Vendor Startups Tuning Into the Channel

By Sharon Linsenbach  |  Print this article Print

New tech companies look to capitalize on resellers' customer relationships as a way to speed adoption and time to market.

New product vendors are making the channel their preferred go-to-market strategy as they seek to capitalize on VARs existing customer relationships, broaden the market reach of their products, and speed adoption of their technologies .

Bill Brown, director of channel sales at virtualization software developer VKernel said the channel gives startups crucial speed and agility in markets that can change in the blink of an eye. VARs and integrators develop and nurture relationships with customers that could take years for a vendor to cultivate directly, he says.

Brown added that for ISVs and software development firms, the channel functions as an independent sales force, and can more effectively communicate the market need and the value of a vendor's product to customers.

"We don't have a sales team, but we do need to quickly develop and relay the effectiveness of what we do, and that's what the channel excels at," Brown says.  The channel can also provide scale, as relatively few channel partners could have access to hundreds of potential customers.

For Phase2, a Hawaii-based solution provider, the channel was an obvious way to go to market when the company decided to package and resell its SaaS offerings. Kevin Doherty, CEO of Phase2, says that being based in Hawaii limits his copany's scope and scale. Repackaging and offering Phase2's services through channel partners in the mainland U.S. and internationally, however, lets him reach myriad new customers.

"Right now we have handfuls of partners who can go into their existing clients' base and give us reach into markets we otherwise wouldn't be able to touch," Doherty says.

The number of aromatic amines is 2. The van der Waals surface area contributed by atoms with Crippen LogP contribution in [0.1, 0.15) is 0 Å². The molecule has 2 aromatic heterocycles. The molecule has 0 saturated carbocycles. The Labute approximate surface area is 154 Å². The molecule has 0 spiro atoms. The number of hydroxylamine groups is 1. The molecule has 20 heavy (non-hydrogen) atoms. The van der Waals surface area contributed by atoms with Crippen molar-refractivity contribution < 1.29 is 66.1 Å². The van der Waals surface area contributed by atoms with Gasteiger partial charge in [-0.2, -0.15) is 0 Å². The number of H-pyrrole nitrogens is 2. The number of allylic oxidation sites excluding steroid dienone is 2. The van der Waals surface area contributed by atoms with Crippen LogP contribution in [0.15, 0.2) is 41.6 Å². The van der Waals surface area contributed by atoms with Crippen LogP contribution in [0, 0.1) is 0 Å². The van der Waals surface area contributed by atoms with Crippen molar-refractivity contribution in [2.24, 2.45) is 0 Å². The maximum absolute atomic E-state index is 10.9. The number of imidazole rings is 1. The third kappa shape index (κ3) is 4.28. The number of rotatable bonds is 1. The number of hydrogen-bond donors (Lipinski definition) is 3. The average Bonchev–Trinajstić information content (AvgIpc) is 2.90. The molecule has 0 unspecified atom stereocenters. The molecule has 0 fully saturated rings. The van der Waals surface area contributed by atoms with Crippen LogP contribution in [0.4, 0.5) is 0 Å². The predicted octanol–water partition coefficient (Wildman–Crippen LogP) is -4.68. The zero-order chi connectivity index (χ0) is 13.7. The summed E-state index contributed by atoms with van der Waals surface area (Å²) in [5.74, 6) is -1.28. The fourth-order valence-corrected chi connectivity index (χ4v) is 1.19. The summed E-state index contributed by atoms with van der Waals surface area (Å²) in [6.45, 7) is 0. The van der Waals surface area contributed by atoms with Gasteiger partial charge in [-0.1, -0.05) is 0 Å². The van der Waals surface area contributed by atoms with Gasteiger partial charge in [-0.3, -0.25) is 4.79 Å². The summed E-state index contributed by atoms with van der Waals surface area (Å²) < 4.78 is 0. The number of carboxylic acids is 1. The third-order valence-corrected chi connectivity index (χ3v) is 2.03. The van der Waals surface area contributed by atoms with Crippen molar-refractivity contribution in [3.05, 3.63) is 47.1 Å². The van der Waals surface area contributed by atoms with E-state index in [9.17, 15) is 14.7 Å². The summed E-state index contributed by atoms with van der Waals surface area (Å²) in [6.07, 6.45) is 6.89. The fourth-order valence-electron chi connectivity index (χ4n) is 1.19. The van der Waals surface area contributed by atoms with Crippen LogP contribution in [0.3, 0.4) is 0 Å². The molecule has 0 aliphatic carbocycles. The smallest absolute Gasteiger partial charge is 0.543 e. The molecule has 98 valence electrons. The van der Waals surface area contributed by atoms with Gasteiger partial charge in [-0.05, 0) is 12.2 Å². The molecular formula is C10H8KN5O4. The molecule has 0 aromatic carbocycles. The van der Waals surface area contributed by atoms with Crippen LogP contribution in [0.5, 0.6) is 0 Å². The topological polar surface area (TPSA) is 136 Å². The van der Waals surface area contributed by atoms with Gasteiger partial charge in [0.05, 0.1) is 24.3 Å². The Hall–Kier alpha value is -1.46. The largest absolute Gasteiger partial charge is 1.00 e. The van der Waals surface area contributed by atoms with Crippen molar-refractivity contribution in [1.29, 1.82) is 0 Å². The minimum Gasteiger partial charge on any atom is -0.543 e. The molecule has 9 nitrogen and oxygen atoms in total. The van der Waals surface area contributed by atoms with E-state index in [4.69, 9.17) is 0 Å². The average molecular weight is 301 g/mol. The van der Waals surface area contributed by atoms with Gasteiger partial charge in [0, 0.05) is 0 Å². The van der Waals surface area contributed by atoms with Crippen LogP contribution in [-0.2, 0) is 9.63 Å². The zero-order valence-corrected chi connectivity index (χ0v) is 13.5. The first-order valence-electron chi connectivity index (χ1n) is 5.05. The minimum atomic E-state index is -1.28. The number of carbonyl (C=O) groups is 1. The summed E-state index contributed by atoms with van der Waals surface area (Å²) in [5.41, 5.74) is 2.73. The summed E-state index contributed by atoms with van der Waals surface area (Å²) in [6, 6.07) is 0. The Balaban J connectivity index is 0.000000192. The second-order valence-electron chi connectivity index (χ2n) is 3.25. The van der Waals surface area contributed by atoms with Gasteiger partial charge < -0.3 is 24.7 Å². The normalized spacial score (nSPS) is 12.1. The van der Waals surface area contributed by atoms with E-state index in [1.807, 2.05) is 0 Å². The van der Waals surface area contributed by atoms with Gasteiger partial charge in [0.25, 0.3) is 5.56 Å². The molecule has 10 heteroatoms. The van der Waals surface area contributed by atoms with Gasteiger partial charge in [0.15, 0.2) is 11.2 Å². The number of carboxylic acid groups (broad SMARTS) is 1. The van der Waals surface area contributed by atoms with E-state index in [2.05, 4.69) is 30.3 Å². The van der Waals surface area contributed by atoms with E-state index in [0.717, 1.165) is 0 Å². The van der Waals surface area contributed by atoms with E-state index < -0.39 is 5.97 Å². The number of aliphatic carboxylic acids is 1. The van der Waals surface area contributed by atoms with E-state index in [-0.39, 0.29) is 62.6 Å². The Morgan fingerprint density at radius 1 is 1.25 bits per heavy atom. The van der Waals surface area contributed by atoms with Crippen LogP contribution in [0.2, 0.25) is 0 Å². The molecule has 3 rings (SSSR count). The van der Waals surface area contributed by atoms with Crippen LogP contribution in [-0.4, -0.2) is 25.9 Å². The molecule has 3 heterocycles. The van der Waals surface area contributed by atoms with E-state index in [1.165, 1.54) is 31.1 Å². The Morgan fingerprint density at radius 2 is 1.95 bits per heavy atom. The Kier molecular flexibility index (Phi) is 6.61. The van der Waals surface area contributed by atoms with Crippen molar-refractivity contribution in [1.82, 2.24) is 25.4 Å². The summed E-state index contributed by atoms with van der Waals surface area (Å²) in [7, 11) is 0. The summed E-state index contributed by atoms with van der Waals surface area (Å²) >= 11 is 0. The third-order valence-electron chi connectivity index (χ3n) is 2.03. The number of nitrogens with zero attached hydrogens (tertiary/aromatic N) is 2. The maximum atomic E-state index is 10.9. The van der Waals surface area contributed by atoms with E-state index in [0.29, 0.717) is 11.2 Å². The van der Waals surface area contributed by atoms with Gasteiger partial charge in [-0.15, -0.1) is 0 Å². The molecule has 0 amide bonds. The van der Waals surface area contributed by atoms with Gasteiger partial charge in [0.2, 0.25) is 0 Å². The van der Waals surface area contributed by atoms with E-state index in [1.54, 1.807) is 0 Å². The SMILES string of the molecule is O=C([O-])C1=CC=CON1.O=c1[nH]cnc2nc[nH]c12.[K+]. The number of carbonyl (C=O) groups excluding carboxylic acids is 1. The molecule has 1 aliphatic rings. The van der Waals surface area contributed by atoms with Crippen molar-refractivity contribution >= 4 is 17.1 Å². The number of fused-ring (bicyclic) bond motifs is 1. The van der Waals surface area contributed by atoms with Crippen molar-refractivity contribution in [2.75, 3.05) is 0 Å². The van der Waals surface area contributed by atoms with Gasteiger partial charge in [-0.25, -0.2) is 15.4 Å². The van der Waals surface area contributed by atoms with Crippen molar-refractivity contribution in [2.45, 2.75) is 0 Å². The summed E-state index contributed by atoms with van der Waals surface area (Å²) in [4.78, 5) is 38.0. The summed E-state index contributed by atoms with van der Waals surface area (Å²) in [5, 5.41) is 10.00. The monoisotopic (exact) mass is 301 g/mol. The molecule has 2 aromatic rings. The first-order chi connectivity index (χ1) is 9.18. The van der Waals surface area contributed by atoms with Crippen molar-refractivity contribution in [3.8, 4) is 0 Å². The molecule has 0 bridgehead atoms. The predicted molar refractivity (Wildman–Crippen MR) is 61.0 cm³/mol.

Doherty adds that since VARs play a crucial "trusted adviser" role for their customers, the sales cycle is eased and accelerated.

"When a partner is presenting a local face on our company's products, it makes for a much smoother sale than if the customer was dealing with someone they didn't know or had never heard of," Doherty says.  Channel partners not only expand Phase2's customer base, but also increase the company's resource pool, since many regional and local VARs are skilled at certain niche applications or markets, he adds.

Those deep VAR relationships motivated Fortisphere, another virtualization software startup, to drive business through the channel, says Dan Harding, vice president of sales, Fortisphere.

"A good channel program leverages the relationships VARs have with the end-user, and enables the adoption of the technology much more quickly," Harding says, adding that VARs understand a customer's needs much more intimately and are able to recommend products and services that could best meet those needs.  

Jim Rodriguez, managing partner for Fortisphere partner MTO, said the relationship works both ways.  While MTO provides the customer relationship, vendors' products can offer VARs the ability to provide services and support around those products, making the partnership equally beneficial. 

Sharon Linsenbach Sharon Linsenbach is a staff writer for eWEEK and eWEEK Channel Insider. Prior to joining Ziff Davis, Sharon was Assistant Managing Editor for CRN, a weekly magazine for PC and technology resellers. Before joining CRN, Sharon was an Acquisitions Editor for The Coriolis Group and later, Editorial Director with Paraglyph Press, both in Scottsdale, AZ. She holds a BA in English from Drew University and lives in the Philadelphia suburbs with her significant other and two neurotic cats. When she's not reading or writing about technology, Sharon enjoys yoga, knitting, traveling and live music. Sharon can be reached at Sharon.Linsenbach@ziffdavisenterprise.com.